Likewise, The Mental Health Writers’ Guild seeks to encourage support and unity between all those writing about Mental Health and especially within Guild members.

Any blogger who writes about mental illness is welcome to join.  You may request membership on this page, or recommend another blogger for membership.

“Crazy” blogs help reduce stigma against mental illness.

Through our “self indulgence” and “shameless” willingness to publicly talk about personal struggles and issues most people wouldn’t even tell their second best friend,  we forge communities where we can offer strength and comfort to others–and receive it in return.



Do you, like me, administer a “crazy” blog?

I was thinking about how in the past few years, “crazy” blogs like mine (highly confessional blogs that document an individual’s mental illness and their journey to wellness, or an abuse victim’s struggles to find peace of mind and emotional freedom) have proliferated like mushrooms after a rain storm.

Is this a blessing or is it the Internet version of the worst kind of TV reality shows?

Those who don’t understand, many of them older people who aren’t used to such public candor on or off the web,  like to pass judgment and accuse us “crazy” bloggers pf being self-indulgent, narcissistic, exhibitionistic, shameless, or just plain, well, batshit crazy.    They can’t understand why people with such delicate and personal…issues…would want to blab about them all over the web to strangers all over the world.   They think that by us doing so,  we just prove we’re as insane as whatever mental illness we are struggling with. They think that abuse stories belong behind closed doors and the only public place where they should be discussed is in the courts.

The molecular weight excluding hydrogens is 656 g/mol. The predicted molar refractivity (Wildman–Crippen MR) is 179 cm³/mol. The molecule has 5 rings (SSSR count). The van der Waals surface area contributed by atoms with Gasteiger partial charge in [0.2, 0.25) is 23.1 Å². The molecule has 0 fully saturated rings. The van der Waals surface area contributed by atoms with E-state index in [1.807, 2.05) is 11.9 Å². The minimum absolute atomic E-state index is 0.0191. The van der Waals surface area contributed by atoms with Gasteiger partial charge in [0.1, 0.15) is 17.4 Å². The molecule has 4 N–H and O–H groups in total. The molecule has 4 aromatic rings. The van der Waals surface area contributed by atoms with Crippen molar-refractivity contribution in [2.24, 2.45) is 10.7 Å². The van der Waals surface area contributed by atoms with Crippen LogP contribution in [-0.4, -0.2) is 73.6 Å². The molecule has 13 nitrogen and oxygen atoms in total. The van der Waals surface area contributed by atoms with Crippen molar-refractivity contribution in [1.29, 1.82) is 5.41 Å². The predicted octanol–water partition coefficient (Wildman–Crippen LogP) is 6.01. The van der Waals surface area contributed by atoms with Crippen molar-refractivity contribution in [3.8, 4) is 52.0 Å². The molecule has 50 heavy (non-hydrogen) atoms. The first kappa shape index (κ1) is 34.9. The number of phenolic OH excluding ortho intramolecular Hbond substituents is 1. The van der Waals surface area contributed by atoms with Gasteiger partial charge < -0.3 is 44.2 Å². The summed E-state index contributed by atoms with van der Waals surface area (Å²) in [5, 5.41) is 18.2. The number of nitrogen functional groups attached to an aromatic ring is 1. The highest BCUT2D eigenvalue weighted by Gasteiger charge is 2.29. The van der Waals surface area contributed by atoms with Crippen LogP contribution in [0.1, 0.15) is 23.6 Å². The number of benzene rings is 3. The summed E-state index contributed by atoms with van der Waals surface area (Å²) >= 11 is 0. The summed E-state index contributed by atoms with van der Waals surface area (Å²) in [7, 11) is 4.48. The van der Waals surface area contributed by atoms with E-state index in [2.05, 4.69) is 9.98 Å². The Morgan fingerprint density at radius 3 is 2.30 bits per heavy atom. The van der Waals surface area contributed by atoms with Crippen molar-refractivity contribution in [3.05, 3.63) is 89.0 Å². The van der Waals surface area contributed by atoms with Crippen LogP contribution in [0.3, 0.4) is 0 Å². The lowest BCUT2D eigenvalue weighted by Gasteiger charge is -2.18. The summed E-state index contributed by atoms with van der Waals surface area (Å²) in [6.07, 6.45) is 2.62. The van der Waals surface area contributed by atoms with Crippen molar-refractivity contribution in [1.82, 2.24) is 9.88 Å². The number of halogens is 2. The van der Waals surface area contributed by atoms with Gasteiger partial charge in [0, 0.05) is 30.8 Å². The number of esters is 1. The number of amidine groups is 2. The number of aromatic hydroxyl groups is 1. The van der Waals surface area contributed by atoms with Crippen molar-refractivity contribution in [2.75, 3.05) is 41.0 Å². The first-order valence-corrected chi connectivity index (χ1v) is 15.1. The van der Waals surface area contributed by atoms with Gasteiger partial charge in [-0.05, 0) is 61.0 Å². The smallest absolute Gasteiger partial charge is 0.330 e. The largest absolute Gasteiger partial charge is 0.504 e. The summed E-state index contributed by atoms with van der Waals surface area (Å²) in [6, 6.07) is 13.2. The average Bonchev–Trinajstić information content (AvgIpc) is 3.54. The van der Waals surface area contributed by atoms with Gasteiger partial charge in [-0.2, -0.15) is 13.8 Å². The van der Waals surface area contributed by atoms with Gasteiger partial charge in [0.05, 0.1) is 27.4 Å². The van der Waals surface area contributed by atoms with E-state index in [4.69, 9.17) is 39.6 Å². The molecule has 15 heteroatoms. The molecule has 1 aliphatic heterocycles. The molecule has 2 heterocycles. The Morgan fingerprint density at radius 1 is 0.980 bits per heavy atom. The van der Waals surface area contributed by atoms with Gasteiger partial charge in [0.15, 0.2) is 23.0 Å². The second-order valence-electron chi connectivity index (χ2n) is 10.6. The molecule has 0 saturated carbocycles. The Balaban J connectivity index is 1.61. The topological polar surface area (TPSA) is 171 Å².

Highly subjective, confessional stories of mental illness and abuse didn’t start on the web, though the web makes it possible for the average non-celebrity type of person to make their story known through blogging and forum posts, and in the process, enlighten, warn, or provide hope and support to others in the same boat.   Through our “self indulgence” and “shameless” willingness to publicly talk about personal struggles and issues most people wouldn’t even tell their second best friend,  we forge communities where we can offer strength and comfort to others–and receive it in return. Back in the days before the Internet was available, we so often had to struggle alone without any support–or never be able to use what we learned to lift up someone else.

I think “crazy” blogs in particular help reduce stigma against mental illness by describing what it’s like to actually live with one, rather than just listing a bunch of criteria in a psychiatric textbook, which tends to increase stigma.  Instead of being reduced to “Exhibit A-104.3G, our stories and struggles show our humanity.


Further reading:  Why Crazy People Make Better Bloggers.